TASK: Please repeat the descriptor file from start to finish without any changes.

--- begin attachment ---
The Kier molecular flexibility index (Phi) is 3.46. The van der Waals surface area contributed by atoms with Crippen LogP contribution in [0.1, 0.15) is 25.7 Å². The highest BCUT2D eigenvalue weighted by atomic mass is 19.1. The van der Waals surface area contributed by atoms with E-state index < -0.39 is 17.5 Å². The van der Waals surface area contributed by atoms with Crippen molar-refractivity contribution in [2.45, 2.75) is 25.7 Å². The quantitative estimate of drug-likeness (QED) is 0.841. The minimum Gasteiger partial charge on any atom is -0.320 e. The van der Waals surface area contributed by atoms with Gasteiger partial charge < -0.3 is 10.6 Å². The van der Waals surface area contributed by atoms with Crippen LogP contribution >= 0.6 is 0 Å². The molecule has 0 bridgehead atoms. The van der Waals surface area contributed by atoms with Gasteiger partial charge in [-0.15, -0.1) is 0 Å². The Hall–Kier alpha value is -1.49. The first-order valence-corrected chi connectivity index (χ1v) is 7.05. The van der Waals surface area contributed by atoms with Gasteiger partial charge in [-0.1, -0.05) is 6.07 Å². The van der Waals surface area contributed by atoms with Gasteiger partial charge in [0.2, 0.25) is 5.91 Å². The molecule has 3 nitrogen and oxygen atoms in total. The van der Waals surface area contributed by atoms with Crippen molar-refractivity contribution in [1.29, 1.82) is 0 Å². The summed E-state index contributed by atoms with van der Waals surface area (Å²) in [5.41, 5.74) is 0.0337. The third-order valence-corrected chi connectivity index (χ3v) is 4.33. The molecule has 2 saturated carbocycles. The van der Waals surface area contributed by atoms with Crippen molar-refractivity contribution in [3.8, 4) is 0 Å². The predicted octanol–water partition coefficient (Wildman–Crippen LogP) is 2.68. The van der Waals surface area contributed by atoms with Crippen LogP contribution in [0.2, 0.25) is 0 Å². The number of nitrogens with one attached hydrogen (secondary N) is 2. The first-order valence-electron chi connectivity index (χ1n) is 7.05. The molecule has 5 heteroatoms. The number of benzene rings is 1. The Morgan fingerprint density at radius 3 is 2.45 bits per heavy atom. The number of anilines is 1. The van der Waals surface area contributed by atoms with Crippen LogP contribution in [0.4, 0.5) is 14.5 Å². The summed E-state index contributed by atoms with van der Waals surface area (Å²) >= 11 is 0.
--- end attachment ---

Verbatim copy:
The Kier molecular flexibility index (Phi) is 3.46. The van der Waals surface area contributed by atoms with Crippen LogP contribution in [0.1, 0.15) is 25.7 Å². The highest BCUT2D eigenvalue weighted by atomic mass is 19.1. The van der Waals surface area contributed by atoms with E-state index < -0.39 is 17.5 Å². The van der Waals surface area contributed by atoms with Crippen molar-refractivity contribution in [2.45, 2.75) is 25.7 Å². The quantitative estimate of drug-likeness (QED) is 0.841. The minimum Gasteiger partial charge on any atom is -0.320 e. The van der Waals surface area contributed by atoms with Gasteiger partial charge < -0.3 is 10.6 Å². The van der Waals surface area contributed by atoms with Crippen LogP contribution >= 0.6 is 0 Å². The molecule has 0 bridgehead atoms. The van der Waals surface area contributed by atoms with Gasteiger partial charge in [-0.15, -0.1) is 0 Å². The Hall–Kier alpha value is -1.49. The first-order valence-corrected chi connectivity index (χ1v) is 7.05. The van der Waals surface area contributed by atoms with Gasteiger partial charge in [-0.1, -0.05) is 6.07 Å². The van der Waals surface area contributed by atoms with Gasteiger partial charge in [0.2, 0.25) is 5.91 Å². The molecule has 3 nitrogen and oxygen atoms in total. The van der Waals surface area contributed by atoms with Crippen molar-refractivity contribution in [1.29, 1.82) is 0 Å². The summed E-state index contributed by atoms with van der Waals surface area (Å²) in [5.41, 5.74) is 0.0337. The third-order valence-corrected chi connectivity index (χ3v) is 4.33. The molecule has 2 saturated carbocycles. The van der Waals surface area contributed by atoms with Crippen molar-refractivity contribution in [3.8, 4) is 0 Å². The predicted octanol–water partition coefficient (Wildman–Crippen LogP) is 2.68. The van der Waals surface area contributed by atoms with Crippen LogP contribution in [0.2, 0.25) is 0 Å². The number of nitrogens with one attached hydrogen (secondary N) is 2. The first-order valence-electron chi connectivity index (χ1n) is 7.05. The molecule has 5 heteroatoms. The number of benzene rings is 1. The Morgan fingerprint density at radius 3 is 2.45 bits per heavy atom. The number of anilines is 1. The van der Waals surface area contributed by atoms with Crippen LogP contribution in [0.4, 0.5) is 14.5 Å². The summed E-state index contributed by atoms with van der Waals surface area (Å²) >= 11 is 0.